But Joan Walley, chair of that committee, told BBC News: "There's no chance the role we play within parliament can in any way substitute for the detailed monitoring appraisal role that the SDC has had - assessing policy and pulling government up when it goes wrong.
"We simply don't have the expertise or the resources. And more to the point we have seen no evidence to suggest that the government has the resources either.
"This is a massive and extremely complicated agenda - it needs the sort of lateral thinking that's almost impossible for government or MPs to provide.
"This agenda needs action on the ground in every department, in the Treasury and on the international stage as it takes strategy forward. We have no idea how the government expects to achieve that."
She complained that her committee warned the government that Defra was not the best place from which to drive sustainable development across government.
Halina Ward from the Foundation for Democracy and Sustainable Development is a specialist in institutional reform. She described the government's document as "a hugely disappointing piece of work".
Like other speakers, she complained that the government had not set sustainable development in the publicly-accessible context of the need to create a decent life for nine billion people on the planet while protecting the environment.
"There's the lack of vision in this vision statement," she said.
"[There is] nothing about the overall contextual challenges: global population growth, natural resource scarcity or commodity price spikes (for foodstuffs and oil), for example. There's no sense of urgency about anything very much aside from tackling the deficit - now bafflingly part of the government's definition of sustainable development.
"Then there's the misleading.
"The document says, for example, that the Rio+20 conference next year will focus on 'the role of the green economy and poverty eradication in the context of SD'. There are two main themes for Rio+20 - the green economy is indeed one, but the second is 'institutional frameworks for sustainable development' - which might as well not exist so far as this document is concerned.
"The government has just dismantled parts of the UK institutional framework that we could have been really proud of in the run-up to Rio, including the independent SDC.
"The coalition government has no sustainable development strategy; no commitment to a sustainable development white paper, nothing for departments to look to as they develop their business plans."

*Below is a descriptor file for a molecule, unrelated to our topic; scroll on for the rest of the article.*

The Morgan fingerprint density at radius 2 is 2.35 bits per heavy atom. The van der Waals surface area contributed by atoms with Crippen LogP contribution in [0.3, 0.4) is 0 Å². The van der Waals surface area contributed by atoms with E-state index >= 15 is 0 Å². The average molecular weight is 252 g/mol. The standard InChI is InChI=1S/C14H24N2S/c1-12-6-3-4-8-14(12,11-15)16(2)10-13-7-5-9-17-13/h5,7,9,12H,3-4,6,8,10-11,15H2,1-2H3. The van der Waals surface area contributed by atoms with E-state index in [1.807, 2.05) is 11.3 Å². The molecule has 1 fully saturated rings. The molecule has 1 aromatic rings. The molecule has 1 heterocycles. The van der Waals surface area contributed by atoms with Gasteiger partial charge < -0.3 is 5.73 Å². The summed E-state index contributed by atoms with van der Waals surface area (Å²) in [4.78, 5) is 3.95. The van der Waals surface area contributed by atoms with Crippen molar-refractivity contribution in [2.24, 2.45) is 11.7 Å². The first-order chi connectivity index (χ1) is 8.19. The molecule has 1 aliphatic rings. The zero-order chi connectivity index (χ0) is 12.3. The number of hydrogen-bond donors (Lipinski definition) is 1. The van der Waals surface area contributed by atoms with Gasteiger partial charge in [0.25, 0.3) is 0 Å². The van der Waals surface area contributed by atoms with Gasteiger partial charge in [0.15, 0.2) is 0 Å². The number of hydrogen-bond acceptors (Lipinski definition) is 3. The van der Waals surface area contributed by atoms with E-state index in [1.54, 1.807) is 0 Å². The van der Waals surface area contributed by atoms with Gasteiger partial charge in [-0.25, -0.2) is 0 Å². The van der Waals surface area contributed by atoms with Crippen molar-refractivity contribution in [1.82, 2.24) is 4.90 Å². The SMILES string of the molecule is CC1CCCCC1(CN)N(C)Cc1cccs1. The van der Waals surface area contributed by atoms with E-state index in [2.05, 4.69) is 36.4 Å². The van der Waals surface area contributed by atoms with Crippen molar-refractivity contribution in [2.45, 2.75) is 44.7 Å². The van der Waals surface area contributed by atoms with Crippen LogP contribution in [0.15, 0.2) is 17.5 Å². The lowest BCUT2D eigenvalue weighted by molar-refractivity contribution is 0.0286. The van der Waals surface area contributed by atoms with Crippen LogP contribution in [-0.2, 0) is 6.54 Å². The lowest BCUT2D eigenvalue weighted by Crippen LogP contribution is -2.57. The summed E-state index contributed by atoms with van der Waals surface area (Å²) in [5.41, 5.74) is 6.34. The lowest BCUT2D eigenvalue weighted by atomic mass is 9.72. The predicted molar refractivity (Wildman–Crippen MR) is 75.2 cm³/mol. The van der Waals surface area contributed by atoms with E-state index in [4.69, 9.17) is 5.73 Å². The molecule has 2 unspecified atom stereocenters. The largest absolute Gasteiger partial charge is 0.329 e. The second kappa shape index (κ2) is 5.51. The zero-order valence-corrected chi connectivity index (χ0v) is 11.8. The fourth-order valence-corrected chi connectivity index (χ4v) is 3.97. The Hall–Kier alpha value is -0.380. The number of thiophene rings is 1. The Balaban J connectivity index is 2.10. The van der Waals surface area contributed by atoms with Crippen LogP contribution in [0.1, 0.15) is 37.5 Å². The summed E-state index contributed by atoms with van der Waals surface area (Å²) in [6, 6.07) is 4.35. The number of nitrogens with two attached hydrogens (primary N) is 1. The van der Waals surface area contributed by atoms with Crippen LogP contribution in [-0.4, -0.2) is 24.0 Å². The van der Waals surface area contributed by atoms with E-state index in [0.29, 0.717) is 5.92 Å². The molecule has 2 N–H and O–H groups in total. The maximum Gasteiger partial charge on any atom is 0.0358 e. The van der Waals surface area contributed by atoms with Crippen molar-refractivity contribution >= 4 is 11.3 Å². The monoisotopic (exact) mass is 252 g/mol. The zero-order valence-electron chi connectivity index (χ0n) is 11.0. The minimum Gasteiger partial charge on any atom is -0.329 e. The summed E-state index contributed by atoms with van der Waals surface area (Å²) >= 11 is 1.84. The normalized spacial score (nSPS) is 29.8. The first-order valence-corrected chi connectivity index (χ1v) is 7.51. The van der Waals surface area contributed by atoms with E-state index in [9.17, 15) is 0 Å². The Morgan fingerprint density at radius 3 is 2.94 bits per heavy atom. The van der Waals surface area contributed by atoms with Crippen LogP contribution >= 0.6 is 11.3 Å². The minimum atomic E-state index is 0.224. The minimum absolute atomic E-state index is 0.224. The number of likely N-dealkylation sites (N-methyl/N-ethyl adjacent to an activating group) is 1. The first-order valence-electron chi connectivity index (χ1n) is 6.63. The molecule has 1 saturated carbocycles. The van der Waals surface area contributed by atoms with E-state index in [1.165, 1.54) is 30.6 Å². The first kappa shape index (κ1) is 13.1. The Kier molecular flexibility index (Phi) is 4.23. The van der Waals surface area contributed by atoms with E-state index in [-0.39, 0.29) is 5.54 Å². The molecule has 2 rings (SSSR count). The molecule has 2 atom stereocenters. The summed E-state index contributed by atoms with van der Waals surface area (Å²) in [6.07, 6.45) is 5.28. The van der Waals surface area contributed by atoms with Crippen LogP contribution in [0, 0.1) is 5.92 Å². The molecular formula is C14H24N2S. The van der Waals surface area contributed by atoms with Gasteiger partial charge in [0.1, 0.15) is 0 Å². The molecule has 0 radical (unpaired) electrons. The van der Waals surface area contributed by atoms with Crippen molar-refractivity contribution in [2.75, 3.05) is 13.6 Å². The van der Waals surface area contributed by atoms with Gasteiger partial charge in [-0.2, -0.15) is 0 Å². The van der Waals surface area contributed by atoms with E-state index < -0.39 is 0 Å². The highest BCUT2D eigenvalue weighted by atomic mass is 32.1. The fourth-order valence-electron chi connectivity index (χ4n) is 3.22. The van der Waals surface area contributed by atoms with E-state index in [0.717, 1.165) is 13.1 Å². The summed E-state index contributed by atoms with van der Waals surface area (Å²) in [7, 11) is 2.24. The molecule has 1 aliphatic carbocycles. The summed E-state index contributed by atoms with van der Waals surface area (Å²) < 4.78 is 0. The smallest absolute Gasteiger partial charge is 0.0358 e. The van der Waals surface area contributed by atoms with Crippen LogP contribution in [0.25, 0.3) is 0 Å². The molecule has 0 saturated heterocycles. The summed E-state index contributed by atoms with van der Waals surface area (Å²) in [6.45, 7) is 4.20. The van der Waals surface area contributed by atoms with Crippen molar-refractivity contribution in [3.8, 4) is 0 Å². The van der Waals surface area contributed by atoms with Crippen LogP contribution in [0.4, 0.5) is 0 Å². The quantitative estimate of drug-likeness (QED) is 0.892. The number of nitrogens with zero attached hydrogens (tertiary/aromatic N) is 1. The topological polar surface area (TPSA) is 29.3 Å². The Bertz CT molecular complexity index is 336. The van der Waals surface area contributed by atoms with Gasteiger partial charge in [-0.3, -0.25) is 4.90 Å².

Some at the SDC meeting considered that Mr Cameron's actions on this agenda were cynical - that'd he'd planned to marginalise it.
Most people I spoke to, though, thought Mr Cameron's intentions were sincere, even if his plans were inadequate. Will Day, the current SDC chair, told me he wanted to believe that the government's strategy would work.
Ms Spelman told me the government was genuinely committed to the issue - and that its intentions would become clear over time.
"From the business plans of all the government departments, it's clear they spontaneously have sustainable development at their heart," she said.
"Planning has a new approach that sustainable development is the key criteria going forward. The transport department will have a sustainable railway system; so on and on it goes throughout departments.
"It's right that secretaries of state should be held to account by the Environmental Audit Committee to demonstrate sustainable development is integral to the work they are doing in their departments."
When I mentioned that Ms Walley said her committee had neither the resources nor the expertise for the task, Ms Spelman said she would urge the Public Accounts Committee to help the EAC with resources.
Defra, not the Cabinet Office, she insisted, was the right home for the agenda.
Halina Ward, however, was not convinced.
"The coalition government is making itself vulnerable to policy subsidence," she said.
"That's what you get when a policy is based in no more than rhetoric."